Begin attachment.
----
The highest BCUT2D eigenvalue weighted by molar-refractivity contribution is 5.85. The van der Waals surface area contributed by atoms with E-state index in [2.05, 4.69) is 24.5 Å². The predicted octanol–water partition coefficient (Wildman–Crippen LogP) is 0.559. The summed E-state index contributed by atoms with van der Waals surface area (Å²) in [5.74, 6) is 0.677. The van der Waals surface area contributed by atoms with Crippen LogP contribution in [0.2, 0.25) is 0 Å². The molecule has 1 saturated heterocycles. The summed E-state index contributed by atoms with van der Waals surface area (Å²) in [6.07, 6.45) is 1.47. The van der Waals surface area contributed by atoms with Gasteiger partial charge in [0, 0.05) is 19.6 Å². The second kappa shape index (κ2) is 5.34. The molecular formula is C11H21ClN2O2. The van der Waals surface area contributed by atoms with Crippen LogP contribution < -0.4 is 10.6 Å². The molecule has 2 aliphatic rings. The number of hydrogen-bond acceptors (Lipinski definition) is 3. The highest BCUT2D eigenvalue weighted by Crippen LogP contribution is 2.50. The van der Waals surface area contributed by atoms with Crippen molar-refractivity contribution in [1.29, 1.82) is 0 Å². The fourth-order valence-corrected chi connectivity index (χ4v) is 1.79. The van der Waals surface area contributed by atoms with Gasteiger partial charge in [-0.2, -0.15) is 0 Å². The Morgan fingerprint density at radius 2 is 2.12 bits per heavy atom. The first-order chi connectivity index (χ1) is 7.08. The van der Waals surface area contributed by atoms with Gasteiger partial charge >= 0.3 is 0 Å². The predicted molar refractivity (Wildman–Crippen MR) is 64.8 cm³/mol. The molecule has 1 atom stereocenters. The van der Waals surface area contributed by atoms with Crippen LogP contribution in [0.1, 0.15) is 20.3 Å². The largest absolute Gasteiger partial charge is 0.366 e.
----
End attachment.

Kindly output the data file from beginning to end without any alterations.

The highest BCUT2D eigenvalue weighted by molar-refractivity contribution is 5.85. The van der Waals surface area contributed by atoms with E-state index in [2.05, 4.69) is 24.5 Å². The predicted octanol–water partition coefficient (Wildman–Crippen LogP) is 0.559. The summed E-state index contributed by atoms with van der Waals surface area (Å²) in [5.74, 6) is 0.677. The van der Waals surface area contributed by atoms with Crippen LogP contribution in [0.2, 0.25) is 0 Å². The molecule has 1 saturated heterocycles. The summed E-state index contributed by atoms with van der Waals surface area (Å²) in [6.07, 6.45) is 1.47. The van der Waals surface area contributed by atoms with Gasteiger partial charge in [0, 0.05) is 19.6 Å². The second kappa shape index (κ2) is 5.34. The molecular formula is C11H21ClN2O2. The van der Waals surface area contributed by atoms with Crippen LogP contribution < -0.4 is 10.6 Å². The molecule has 2 aliphatic rings. The number of hydrogen-bond acceptors (Lipinski definition) is 3. The highest BCUT2D eigenvalue weighted by Crippen LogP contribution is 2.50. The van der Waals surface area contributed by atoms with Crippen molar-refractivity contribution in [1.29, 1.82) is 0 Å². The fourth-order valence-corrected chi connectivity index (χ4v) is 1.79. The van der Waals surface area contributed by atoms with Gasteiger partial charge in [-0.2, -0.15) is 0 Å². The Morgan fingerprint density at radius 2 is 2.12 bits per heavy atom. The first-order chi connectivity index (χ1) is 7.08. The van der Waals surface area contributed by atoms with Gasteiger partial charge >= 0.3 is 0 Å². The predicted molar refractivity (Wildman–Crippen MR) is 64.8 cm³/mol. The molecule has 1 atom stereocenters. The van der Waals surface area contributed by atoms with Crippen LogP contribution in [0.1, 0.15) is 20.3 Å². The largest absolute Gasteiger partial charge is 0.366 e.